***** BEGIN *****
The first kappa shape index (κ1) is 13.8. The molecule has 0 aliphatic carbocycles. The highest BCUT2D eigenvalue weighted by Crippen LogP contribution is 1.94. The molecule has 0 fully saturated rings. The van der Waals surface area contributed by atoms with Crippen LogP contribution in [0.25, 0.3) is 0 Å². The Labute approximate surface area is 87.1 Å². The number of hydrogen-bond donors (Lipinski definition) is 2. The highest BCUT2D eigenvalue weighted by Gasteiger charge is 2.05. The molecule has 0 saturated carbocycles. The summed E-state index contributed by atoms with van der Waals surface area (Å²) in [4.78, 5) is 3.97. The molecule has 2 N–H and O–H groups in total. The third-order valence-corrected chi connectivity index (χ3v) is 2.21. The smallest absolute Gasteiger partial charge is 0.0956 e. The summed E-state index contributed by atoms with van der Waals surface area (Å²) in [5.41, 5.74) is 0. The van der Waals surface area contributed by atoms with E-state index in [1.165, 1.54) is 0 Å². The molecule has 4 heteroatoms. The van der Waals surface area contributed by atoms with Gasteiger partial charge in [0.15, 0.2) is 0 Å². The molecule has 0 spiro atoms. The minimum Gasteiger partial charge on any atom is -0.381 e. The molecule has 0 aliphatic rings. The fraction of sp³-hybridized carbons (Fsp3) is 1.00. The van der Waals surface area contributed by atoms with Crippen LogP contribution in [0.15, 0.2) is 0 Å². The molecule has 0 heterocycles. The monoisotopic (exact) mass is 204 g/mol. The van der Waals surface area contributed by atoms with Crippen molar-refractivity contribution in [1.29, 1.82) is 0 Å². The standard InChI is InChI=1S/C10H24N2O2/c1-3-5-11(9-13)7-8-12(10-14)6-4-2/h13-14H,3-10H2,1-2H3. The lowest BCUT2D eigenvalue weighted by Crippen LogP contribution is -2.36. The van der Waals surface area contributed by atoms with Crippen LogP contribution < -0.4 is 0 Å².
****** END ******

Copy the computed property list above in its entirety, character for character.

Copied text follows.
The first kappa shape index (κ1) is 13.8. The molecule has 0 aliphatic carbocycles. The highest BCUT2D eigenvalue weighted by Crippen LogP contribution is 1.94. The molecule has 0 fully saturated rings. The van der Waals surface area contributed by atoms with Crippen LogP contribution in [0.25, 0.3) is 0 Å². The Labute approximate surface area is 87.1 Å². The number of hydrogen-bond donors (Lipinski definition) is 2. The highest BCUT2D eigenvalue weighted by Gasteiger charge is 2.05. The molecule has 0 saturated carbocycles. The summed E-state index contributed by atoms with van der Waals surface area (Å²) in [4.78, 5) is 3.97. The molecule has 2 N–H and O–H groups in total. The third-order valence-corrected chi connectivity index (χ3v) is 2.21. The smallest absolute Gasteiger partial charge is 0.0956 e. The summed E-state index contributed by atoms with van der Waals surface area (Å²) in [5.41, 5.74) is 0. The van der Waals surface area contributed by atoms with E-state index in [1.165, 1.54) is 0 Å². The molecule has 4 heteroatoms. The van der Waals surface area contributed by atoms with Gasteiger partial charge in [0.15, 0.2) is 0 Å². The molecule has 0 spiro atoms. The minimum Gasteiger partial charge on any atom is -0.381 e. The molecule has 0 aliphatic rings. The fraction of sp³-hybridized carbons (Fsp3) is 1.00. The van der Waals surface area contributed by atoms with Crippen LogP contribution in [0.15, 0.2) is 0 Å². The molecule has 0 heterocycles. The monoisotopic (exact) mass is 204 g/mol. The van der Waals surface area contributed by atoms with Crippen molar-refractivity contribution in [1.29, 1.82) is 0 Å². The standard InChI is InChI=1S/C10H24N2O2/c1-3-5-11(9-13)7-8-12(10-14)6-4-2/h13-14H,3-10H2,1-2H3. The lowest BCUT2D eigenvalue weighted by Crippen LogP contribution is -2.36. The van der Waals surface area contributed by atoms with Crippen LogP contribution < -0.4 is 0 Å².